Pyrolysis of 2-amino-4,6-dichloro-s-triazine over laser-etched thin films of cobalt deposited on an inverted silica substrate generates aligned bundles and films of carbon nanotubes of uniform dimensions. Scanning electron microscopy, high resolution transmission electron microscopy, energy dispersive X-ray analyses, electron energy loss spectroscopy and electron diffraction studies reveal that the aligned tubes, which usually grow perpendicular to the substrate surface, are mainly straight (length ≤100 μm; 30-50 nm OD), contain traces of nitrogen (<5%) and exhibit a preferred helicity (e.g. armchair 25-30%). Other graphitic structures (e.g. polyhedral particles, encapsulated particles and amorphous carbon) are absent. Energised cobalt clusters/particles (≤50 nm), ablated during laser-etching, may condense and recrystallise evenly on the surface of the substrate as cobalt and/or cobalt oxide. These crystals apparently play a key role in nanotube production.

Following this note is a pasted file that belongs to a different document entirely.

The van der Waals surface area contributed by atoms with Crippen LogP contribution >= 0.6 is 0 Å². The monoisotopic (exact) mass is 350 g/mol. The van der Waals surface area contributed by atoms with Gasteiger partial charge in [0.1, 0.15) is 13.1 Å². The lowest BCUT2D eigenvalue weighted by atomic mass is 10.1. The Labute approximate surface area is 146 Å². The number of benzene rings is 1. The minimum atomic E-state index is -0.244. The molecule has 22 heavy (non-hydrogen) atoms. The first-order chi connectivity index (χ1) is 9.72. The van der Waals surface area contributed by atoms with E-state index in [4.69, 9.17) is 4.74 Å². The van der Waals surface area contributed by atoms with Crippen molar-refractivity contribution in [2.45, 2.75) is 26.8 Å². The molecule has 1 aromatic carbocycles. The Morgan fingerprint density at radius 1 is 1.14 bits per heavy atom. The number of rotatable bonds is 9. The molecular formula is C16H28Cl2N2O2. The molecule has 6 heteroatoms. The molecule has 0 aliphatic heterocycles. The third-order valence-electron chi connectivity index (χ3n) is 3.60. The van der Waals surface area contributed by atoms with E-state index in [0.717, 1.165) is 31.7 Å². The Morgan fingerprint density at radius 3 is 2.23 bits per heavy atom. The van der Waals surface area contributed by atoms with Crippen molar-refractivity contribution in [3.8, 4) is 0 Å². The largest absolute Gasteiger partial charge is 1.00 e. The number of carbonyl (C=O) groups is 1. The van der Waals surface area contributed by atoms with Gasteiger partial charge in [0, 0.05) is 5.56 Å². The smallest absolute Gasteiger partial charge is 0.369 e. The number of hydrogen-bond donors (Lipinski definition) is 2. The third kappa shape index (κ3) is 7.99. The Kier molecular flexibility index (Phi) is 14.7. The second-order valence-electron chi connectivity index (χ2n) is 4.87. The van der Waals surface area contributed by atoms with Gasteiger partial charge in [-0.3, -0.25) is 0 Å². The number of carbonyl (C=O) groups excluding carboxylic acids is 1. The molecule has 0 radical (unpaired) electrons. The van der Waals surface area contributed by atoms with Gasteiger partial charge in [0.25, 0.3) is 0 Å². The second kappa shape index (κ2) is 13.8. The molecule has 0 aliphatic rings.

All Science Journal Classification (ASJC) codes
- Physics and Astronomy(all)
- Physical and Theoretical Chemistry